Slow Recovery Requires Rapid Change

Healthcare is static, but customer needs are changing rapidly.

Last year’s optimism for a significant rise in procedures didn’t materialize, indicating a slow return of patient volume. When combined with global economic issues, increased insurance co-pays, coverage changes, and supply chain shortages, it is no wonder that healthcare spending remained tenuous.

In 2023, it is no surprise that staffing shortages, alternatives to rising costs and the need to develop a hybrid sales model will dominate the landscape.

When Will Patient Volume Increase?

In 2021, the industry expected a significant rebound, awaiting patients who delayed outpatient services during the pandemic. Instead, the year ended with 5% fewer procedures than initially predicted, resulting in less revenue and tighter margins for healthcare providers. Since these facilities rely on elective procedures as a profitable revenue source, the less-than-expected turnout impacted the bottom line. As a result, hospitals are looking at decreased revenue and increased operating expenses, a reality that providers and vendors must both address.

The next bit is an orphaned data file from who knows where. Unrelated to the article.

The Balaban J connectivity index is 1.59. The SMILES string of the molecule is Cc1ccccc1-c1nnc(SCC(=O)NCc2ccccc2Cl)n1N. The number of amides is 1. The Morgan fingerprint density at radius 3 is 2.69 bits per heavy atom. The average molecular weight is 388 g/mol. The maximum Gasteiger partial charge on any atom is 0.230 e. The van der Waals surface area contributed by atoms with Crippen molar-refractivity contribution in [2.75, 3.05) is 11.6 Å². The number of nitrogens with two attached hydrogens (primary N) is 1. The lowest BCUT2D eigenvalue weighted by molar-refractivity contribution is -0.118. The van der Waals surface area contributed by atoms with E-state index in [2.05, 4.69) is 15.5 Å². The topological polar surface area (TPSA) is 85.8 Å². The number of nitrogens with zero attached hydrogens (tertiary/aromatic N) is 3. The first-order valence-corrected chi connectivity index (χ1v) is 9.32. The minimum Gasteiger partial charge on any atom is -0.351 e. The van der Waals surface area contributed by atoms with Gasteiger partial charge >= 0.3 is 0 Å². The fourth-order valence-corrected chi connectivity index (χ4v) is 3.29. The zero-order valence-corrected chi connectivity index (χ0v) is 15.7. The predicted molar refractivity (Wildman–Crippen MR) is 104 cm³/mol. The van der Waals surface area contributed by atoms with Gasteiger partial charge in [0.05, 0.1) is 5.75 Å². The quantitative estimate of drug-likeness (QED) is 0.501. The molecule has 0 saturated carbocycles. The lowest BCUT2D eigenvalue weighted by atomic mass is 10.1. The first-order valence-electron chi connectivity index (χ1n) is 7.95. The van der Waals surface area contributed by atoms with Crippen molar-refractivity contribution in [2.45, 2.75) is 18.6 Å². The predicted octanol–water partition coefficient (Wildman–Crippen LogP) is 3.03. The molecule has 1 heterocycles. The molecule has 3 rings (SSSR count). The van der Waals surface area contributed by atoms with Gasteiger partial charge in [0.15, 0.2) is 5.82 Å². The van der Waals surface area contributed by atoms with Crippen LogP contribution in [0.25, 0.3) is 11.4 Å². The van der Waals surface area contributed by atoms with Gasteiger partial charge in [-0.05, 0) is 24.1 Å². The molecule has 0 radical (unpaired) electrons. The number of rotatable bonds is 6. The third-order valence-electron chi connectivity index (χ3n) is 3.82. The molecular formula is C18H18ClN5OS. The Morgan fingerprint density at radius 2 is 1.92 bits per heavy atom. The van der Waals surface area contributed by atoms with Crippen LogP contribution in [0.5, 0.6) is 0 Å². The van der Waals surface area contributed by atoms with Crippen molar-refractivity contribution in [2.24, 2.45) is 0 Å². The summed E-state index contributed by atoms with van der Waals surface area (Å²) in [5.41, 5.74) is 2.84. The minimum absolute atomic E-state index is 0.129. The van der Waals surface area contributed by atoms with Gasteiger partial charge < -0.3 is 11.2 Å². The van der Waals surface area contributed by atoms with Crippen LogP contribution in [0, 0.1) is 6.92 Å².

Patient volume is increasing – slowly. Compared to pre-pandemic levels, projections for Q1 and Q2 of 2023 forecast that patient volume will be at or slightly above (100%-101%), and elective procedures will remain slightly below (95%-97%) historical levels. Fewer than half of leaders believe they have already returned to pre-pandemic volume and elective procedures. At the same time, the remainder is widely split, thinking it may take another four to five quarters to recover.